When a disk group is added, the cache disks are added to the storage pool, increasing the level of cache space and improving overall performance as a result.

On the other hand, since everything is written in the cache volume, a cache disk failure on a host will automatically make any storage disks on the group concerned inaccessible. If the host has a single disk group, it will not be available for vSAN until the faulty disk has been replaced.

The operation of attributing cache and storage disks to a disk group is called Claiming. This operation takes place when vSAN is turned on.

The witness

There is a specific object called a witness object. Its purpose is to help resolve partitioning problems in the cluster. A partition is created when certain members of the cluster can no longer communicate, or when a host is isolated.

In the case of a RAID 1 policy, where the two copies of an object are located in a different partition and modified simultaneously, it is no longer possible to know where the reference data is located. This is where the witness object intervenes. It is a small file (2 MB) that only contains the metadata, and determines which copy should serve as a reference. In the case of a cluster with three hosts and a RAID 1 policy, two hosts will receive a copy of the data, and the third is the witness, which contains information on the data objects. In the case of a partition or an isolation, the host that still has access to the witness will continue its activity in degraded mode. When the problem is resolved, the isolated host is re-synced with the most recent data.

The witness component is only used for the RAID 1 policy. For RAID 5 and 6, the data and its parity is distributed across all the hosts, and there are enough of them to avoid any ambiguity if a host is isolated.

Object virtualisation

You can view object statuses by going to the “Monitor” tab, then the vSAN section.

You can also click on “Virtual Objects”.

You will see three vSAN object types:

  • VM Home
  • Hard disk
  • RAM swap file (vswp file)

If you click on an object, you can see how it is stored in the cluster. You can also see the various components that make up the object:

To illustrate different object types, we can create a snapshot of this VM:

You can see that a new snapshot object has been added to each of the hard disk objects.

vSAN maximum figures

vSAN 6.6
  • 5 disk groups per host (Only 1 per vSAN SDDC Host)
  • 9,000 components per vSAN host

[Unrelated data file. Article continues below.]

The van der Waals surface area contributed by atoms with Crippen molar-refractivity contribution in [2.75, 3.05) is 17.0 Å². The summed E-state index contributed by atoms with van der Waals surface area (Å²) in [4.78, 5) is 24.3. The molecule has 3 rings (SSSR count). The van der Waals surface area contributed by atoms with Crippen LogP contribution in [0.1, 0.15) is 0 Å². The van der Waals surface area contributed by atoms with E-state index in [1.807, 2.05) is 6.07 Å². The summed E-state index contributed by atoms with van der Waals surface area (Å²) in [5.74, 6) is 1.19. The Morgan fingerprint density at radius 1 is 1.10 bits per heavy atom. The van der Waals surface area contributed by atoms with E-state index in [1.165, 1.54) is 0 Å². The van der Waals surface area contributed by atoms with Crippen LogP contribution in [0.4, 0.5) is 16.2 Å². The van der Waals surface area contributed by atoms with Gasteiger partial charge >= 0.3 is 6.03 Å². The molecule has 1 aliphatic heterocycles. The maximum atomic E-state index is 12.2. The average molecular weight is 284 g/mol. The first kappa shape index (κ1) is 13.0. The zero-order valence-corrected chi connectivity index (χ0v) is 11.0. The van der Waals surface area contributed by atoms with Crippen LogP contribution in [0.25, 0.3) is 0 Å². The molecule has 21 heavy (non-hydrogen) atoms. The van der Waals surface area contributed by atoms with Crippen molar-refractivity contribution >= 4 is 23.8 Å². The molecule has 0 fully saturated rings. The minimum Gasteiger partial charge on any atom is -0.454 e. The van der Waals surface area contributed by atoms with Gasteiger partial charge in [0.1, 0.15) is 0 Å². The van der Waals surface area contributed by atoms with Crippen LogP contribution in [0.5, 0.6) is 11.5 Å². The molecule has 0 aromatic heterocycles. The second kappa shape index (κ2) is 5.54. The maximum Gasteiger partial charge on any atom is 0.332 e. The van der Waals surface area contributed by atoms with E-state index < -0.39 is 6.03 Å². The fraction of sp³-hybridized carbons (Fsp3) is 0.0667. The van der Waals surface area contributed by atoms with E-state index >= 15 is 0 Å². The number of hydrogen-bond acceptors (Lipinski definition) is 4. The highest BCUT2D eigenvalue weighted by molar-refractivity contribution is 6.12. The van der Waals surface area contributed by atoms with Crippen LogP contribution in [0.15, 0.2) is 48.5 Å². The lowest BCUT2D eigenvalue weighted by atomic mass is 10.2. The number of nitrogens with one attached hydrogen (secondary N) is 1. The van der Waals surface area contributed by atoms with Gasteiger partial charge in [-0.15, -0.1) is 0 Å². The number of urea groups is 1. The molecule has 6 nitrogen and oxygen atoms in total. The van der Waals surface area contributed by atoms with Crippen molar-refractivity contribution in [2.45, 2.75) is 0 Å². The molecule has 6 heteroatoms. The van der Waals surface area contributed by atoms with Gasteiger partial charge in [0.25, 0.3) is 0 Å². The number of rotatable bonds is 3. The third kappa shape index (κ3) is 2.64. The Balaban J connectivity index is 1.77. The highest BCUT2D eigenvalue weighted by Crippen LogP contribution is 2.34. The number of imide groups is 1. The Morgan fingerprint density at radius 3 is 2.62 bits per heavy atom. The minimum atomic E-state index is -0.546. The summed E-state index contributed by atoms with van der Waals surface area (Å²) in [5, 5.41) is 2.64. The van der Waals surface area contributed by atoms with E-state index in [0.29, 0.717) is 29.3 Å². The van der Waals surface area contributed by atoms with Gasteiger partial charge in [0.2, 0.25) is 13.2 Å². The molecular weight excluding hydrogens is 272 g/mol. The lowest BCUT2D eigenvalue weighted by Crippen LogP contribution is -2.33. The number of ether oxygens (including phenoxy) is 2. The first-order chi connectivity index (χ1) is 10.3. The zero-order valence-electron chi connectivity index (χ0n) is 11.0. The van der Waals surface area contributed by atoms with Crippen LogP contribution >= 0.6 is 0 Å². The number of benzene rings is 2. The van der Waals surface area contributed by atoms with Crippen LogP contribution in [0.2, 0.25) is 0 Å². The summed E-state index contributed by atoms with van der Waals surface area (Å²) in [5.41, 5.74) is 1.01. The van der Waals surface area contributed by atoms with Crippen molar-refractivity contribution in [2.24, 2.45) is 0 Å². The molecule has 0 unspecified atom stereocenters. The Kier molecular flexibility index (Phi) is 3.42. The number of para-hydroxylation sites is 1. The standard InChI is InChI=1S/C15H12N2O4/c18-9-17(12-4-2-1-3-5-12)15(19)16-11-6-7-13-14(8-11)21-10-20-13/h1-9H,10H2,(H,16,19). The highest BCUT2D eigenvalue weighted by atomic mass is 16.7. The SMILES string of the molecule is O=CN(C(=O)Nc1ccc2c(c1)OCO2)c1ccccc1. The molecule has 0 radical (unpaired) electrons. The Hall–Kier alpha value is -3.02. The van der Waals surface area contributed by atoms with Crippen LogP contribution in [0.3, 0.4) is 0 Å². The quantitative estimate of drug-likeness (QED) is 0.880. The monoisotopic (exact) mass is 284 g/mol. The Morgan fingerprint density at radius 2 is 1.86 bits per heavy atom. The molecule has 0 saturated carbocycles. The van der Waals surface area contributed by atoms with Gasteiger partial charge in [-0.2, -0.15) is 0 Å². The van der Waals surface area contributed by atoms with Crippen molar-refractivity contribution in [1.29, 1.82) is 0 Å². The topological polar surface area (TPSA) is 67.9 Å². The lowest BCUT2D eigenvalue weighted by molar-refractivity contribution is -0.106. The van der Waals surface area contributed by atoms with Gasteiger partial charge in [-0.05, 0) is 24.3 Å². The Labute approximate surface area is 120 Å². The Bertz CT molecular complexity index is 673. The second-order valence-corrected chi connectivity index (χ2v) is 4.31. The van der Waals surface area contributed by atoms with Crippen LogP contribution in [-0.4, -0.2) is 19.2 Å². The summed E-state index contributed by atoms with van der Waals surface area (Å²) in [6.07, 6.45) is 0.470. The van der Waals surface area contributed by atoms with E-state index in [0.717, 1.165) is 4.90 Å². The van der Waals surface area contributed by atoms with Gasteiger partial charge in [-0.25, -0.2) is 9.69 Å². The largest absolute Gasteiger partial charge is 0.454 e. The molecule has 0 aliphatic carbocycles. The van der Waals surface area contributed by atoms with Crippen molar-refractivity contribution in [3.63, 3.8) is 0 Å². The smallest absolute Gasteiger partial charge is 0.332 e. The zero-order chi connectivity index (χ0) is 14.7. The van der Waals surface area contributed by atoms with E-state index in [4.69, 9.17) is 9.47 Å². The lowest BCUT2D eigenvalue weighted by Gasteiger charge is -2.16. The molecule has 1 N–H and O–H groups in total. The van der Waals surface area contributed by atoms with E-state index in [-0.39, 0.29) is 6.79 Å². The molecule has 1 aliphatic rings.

• 35 storage disks per host (Only 1 per vSAN SDDC Host)
  • 64 hosts per vSAN cluster
  • only 1 vSAN datastore per cluster
  • 6,000 virtual machines per cluster
  • 12 stripes per object
  • host loss tolerance: 3
  • maximum virtual disk size: 62 TB

vSAN limitations

vSAN 6.6

The following vSphere features are not supported:

  • RDM, VMFS, diagnostic partition
  • Raw Device Mapping (RDM)
  • Storage I/O Control
  • SCSI volume reservation

Turn vSAN on.

In vSphere 6.5, operations involving vSAN are only available in the vSphere Web Client in Flash (Flex), not in the HTML 5 interface.

Turn off high-availability mode (vSphere HA).

vSAN relies on the cluster’s high-availability features. But before you start any operation, it is important to ensure that you have this mode turned off.

To turn it off, go to the properties of the cluster you want to turn on vSAN for, in the ‘vSphere Availability’ section. Next, untick the following box:

vSAN Settings

This guide is based on vSAN’s essential features. As a result, we are using the default options, which are perfectly suited to this usage:

The only options we will enable are deduplication and compression. These will help you optimise data storage, by only storing duplicated data once.

This process works by using high-performance flash drives, rather than standard mechanical disks.

The network adapters for vSAN traffic are offered automatically.

Then click Next to select the disks you want to use for vSAN storage. As soon as you turn vSAN on, the disks are detected automatically.

If you have deployed vSAN before and the desks are already set, they do not need to be selected again. The selection screen is empty, but you can still proceed to the next step.

In this new screen, you can check that the settings are all correct before you launch the process.

It can take a few minutes to turn vSAN on. Once it has been turned on, you can view the configuration details by clicking on the ‘vSAN’ tab.

It is important to turn on your cluster’s high-availability feature again.

Turn off vSAN.

In vSphere 6.5, operations involving vSAN are only available in the vSphere Web Client in Flash (Flex), not in the HTML 5 interface.

Evacuate the datastore.

With vMotion Storage, you can evacuate all of the virtual machines hosted on the vSAN datastore, or delete the machines you are no longer using.

Click on the ‘Datastore’ tab, and check that there are no virtual machines set up on the vSAN datastore.

Delete disk groups.

If you would like to delete all of the vSAN configuration details for your disks, you can delete the group of disks create by vSAN when you turned it on.

To do this, click on the ‘vSAN’ tab in the cluster properties, and go to the ‘Disk Management’ section.

For each of your hosts, select the disk group concerned, and click on the delete icon just above it.

You will then be asked to confirm:

The first two options are useful if you want to remove a host from a cluster, but keep your vSAN datastore working.

Since you are about to delete the entire datastore, you do not need to migrate your data. You can select the final option — ‘Do not evacuate data’.

The host deletion will take a few minutes.

Repeat this action for each of the nodes in the cluster, until the entire disk group has been deleted:

You can ignore any error messages that appear regarding the health of the disk group.

Turn off high-availability.

The same way you turned on the high-availability feature, you will need to turn it off for the cluster before you stop vSAN. To do this, go to the cluster properties, in the ‘vSphere Availability’ section, then untick the "Turn ON vSphere HA" box.

Turn off vSAN.

Once high-availability has been turned off, you can stop vSAN.

In the cluster’s properties, click ‘Modify’.

Then untick the ‘Turn ON vSAN’ box.

Then click confirm for the request that appears:

If high-availability has not been turned off correctly, you will receive the following error message:

Once the operation is complete, you will receive the following confirmation message:

If required, you will need to turn the high-availability features back on after this change, if the cluster continues to host virtual machines stored on external datastores.